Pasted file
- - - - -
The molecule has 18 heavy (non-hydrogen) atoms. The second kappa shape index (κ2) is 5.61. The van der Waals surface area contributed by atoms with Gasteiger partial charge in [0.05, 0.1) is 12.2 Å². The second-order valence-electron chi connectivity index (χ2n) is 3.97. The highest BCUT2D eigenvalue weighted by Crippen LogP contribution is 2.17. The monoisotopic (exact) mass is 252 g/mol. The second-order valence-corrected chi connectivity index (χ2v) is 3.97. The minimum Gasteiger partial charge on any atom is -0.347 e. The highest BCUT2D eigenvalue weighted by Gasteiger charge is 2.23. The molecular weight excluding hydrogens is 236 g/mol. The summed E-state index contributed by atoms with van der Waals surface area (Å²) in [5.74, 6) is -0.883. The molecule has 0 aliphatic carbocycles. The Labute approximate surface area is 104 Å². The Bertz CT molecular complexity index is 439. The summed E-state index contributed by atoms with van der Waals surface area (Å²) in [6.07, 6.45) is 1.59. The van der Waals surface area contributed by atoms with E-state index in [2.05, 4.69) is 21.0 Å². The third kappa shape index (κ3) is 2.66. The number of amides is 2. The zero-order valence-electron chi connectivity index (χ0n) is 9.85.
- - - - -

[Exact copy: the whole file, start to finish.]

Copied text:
The molecule has 18 heavy (non-hydrogen) atoms. The second kappa shape index (κ2) is 5.61. The van der Waals surface area contributed by atoms with Gasteiger partial charge in [0.05, 0.1) is 12.2 Å². The second-order valence-electron chi connectivity index (χ2n) is 3.97. The highest BCUT2D eigenvalue weighted by Crippen LogP contribution is 2.17. The monoisotopic (exact) mass is 252 g/mol. The second-order valence-corrected chi connectivity index (χ2v) is 3.97. The minimum Gasteiger partial charge on any atom is -0.347 e. The highest BCUT2D eigenvalue weighted by Gasteiger charge is 2.23. The molecular weight excluding hydrogens is 236 g/mol. The summed E-state index contributed by atoms with van der Waals surface area (Å²) in [5.74, 6) is -0.883. The molecule has 0 aliphatic carbocycles. The Labute approximate surface area is 104 Å². The Bertz CT molecular complexity index is 439. The summed E-state index contributed by atoms with van der Waals surface area (Å²) in [6.07, 6.45) is 1.59. The van der Waals surface area contributed by atoms with E-state index in [2.05, 4.69) is 21.0 Å². The third kappa shape index (κ3) is 2.66. The number of amides is 2. The zero-order valence-electron chi connectivity index (χ0n) is 9.85.